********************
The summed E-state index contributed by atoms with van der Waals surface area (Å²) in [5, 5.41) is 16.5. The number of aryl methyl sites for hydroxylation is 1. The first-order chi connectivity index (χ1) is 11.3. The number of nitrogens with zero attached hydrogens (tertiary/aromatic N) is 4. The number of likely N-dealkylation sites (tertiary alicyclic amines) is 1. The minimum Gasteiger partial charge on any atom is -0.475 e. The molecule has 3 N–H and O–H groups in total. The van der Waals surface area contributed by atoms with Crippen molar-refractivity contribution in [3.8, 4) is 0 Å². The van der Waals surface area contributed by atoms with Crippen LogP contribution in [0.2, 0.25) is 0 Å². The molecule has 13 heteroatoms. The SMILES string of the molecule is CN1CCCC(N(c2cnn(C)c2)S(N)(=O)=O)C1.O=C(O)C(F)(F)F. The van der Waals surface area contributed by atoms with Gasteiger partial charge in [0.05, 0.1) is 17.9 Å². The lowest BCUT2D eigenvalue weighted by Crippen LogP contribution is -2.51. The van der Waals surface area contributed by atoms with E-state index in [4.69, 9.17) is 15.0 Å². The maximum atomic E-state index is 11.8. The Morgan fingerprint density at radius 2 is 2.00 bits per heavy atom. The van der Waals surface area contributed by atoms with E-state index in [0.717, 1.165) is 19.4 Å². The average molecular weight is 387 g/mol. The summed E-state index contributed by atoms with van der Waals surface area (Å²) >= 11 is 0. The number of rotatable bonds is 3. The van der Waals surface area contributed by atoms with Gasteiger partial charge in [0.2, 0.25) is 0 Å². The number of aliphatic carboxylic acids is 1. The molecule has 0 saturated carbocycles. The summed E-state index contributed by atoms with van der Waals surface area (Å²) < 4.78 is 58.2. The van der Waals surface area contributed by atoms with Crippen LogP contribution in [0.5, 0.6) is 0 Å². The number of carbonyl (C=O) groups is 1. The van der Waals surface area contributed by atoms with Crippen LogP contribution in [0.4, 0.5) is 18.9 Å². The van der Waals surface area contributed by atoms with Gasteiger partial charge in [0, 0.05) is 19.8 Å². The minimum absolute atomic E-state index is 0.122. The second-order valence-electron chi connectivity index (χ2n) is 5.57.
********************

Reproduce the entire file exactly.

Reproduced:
The summed E-state index contributed by atoms with van der Waals surface area (Å²) in [5, 5.41) is 16.5. The number of aryl methyl sites for hydroxylation is 1. The first-order chi connectivity index (χ1) is 11.3. The number of nitrogens with zero attached hydrogens (tertiary/aromatic N) is 4. The number of likely N-dealkylation sites (tertiary alicyclic amines) is 1. The minimum Gasteiger partial charge on any atom is -0.475 e. The molecule has 3 N–H and O–H groups in total. The van der Waals surface area contributed by atoms with Crippen molar-refractivity contribution in [3.8, 4) is 0 Å². The van der Waals surface area contributed by atoms with Crippen LogP contribution in [0.2, 0.25) is 0 Å². The molecule has 13 heteroatoms. The SMILES string of the molecule is CN1CCCC(N(c2cnn(C)c2)S(N)(=O)=O)C1.O=C(O)C(F)(F)F. The van der Waals surface area contributed by atoms with Gasteiger partial charge in [0.05, 0.1) is 17.9 Å². The lowest BCUT2D eigenvalue weighted by Crippen LogP contribution is -2.51. The van der Waals surface area contributed by atoms with E-state index in [4.69, 9.17) is 15.0 Å². The maximum atomic E-state index is 11.8. The Morgan fingerprint density at radius 2 is 2.00 bits per heavy atom. The van der Waals surface area contributed by atoms with E-state index in [0.717, 1.165) is 19.4 Å². The average molecular weight is 387 g/mol. The summed E-state index contributed by atoms with van der Waals surface area (Å²) >= 11 is 0. The number of rotatable bonds is 3. The van der Waals surface area contributed by atoms with Gasteiger partial charge in [0.2, 0.25) is 0 Å². The number of aliphatic carboxylic acids is 1. The molecule has 0 saturated carbocycles. The summed E-state index contributed by atoms with van der Waals surface area (Å²) < 4.78 is 58.2. The van der Waals surface area contributed by atoms with Crippen LogP contribution in [0.5, 0.6) is 0 Å². The number of carbonyl (C=O) groups is 1. The van der Waals surface area contributed by atoms with Crippen LogP contribution in [0.4, 0.5) is 18.9 Å². The van der Waals surface area contributed by atoms with Gasteiger partial charge in [0, 0.05) is 19.8 Å². The minimum absolute atomic E-state index is 0.122. The second-order valence-electron chi connectivity index (χ2n) is 5.57.